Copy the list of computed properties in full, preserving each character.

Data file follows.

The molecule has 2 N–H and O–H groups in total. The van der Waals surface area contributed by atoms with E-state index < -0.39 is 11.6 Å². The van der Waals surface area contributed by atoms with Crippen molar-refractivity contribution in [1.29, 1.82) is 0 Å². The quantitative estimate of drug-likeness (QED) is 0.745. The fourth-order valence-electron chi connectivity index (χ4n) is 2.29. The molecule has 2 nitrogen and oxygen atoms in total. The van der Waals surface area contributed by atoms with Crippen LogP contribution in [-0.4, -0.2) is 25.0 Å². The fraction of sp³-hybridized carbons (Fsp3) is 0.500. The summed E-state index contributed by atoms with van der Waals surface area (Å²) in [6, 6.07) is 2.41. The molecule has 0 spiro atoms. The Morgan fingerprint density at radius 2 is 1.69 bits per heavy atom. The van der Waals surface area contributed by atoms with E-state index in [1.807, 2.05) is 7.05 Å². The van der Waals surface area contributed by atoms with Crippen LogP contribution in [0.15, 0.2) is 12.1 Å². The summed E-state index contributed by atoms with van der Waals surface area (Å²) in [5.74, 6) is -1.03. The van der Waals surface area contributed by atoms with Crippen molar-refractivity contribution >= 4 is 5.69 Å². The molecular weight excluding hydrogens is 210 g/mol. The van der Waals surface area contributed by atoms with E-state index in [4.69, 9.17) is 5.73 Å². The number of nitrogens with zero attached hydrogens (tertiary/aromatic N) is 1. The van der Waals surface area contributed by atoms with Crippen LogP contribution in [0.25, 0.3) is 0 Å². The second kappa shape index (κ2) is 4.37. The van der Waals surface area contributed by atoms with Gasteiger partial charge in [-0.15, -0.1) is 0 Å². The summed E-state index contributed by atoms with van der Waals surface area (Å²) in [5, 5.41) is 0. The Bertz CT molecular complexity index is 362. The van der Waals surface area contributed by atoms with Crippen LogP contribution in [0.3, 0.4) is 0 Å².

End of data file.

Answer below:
The molecule has 2 N–H and O–H groups in total. The van der Waals surface area contributed by atoms with E-state index < -0.39 is 11.6 Å². The van der Waals surface area contributed by atoms with Crippen molar-refractivity contribution in [1.29, 1.82) is 0 Å². The quantitative estimate of drug-likeness (QED) is 0.745. The fourth-order valence-electron chi connectivity index (χ4n) is 2.29. The molecule has 2 nitrogen and oxygen atoms in total. The van der Waals surface area contributed by atoms with Crippen LogP contribution in [-0.4, -0.2) is 25.0 Å². The fraction of sp³-hybridized carbons (Fsp3) is 0.500. The summed E-state index contributed by atoms with van der Waals surface area (Å²) in [6, 6.07) is 2.41. The molecule has 0 spiro atoms. The Morgan fingerprint density at radius 2 is 1.69 bits per heavy atom. The van der Waals surface area contributed by atoms with E-state index in [1.807, 2.05) is 7.05 Å². The van der Waals surface area contributed by atoms with Crippen LogP contribution in [0.15, 0.2) is 12.1 Å². The summed E-state index contributed by atoms with van der Waals surface area (Å²) in [5.74, 6) is -1.03. The van der Waals surface area contributed by atoms with Crippen molar-refractivity contribution >= 4 is 5.69 Å². The molecular weight excluding hydrogens is 210 g/mol. The van der Waals surface area contributed by atoms with E-state index in [4.69, 9.17) is 5.73 Å². The number of nitrogens with zero attached hydrogens (tertiary/aromatic N) is 1. The van der Waals surface area contributed by atoms with Crippen LogP contribution in [0.25, 0.3) is 0 Å². The second kappa shape index (κ2) is 4.37. The van der Waals surface area contributed by atoms with Gasteiger partial charge in [-0.15, -0.1) is 0 Å². The summed E-state index contributed by atoms with van der Waals surface area (Å²) in [5, 5.41) is 0. The Bertz CT molecular complexity index is 362. The van der Waals surface area contributed by atoms with Crippen LogP contribution in [0.3, 0.4) is 0 Å².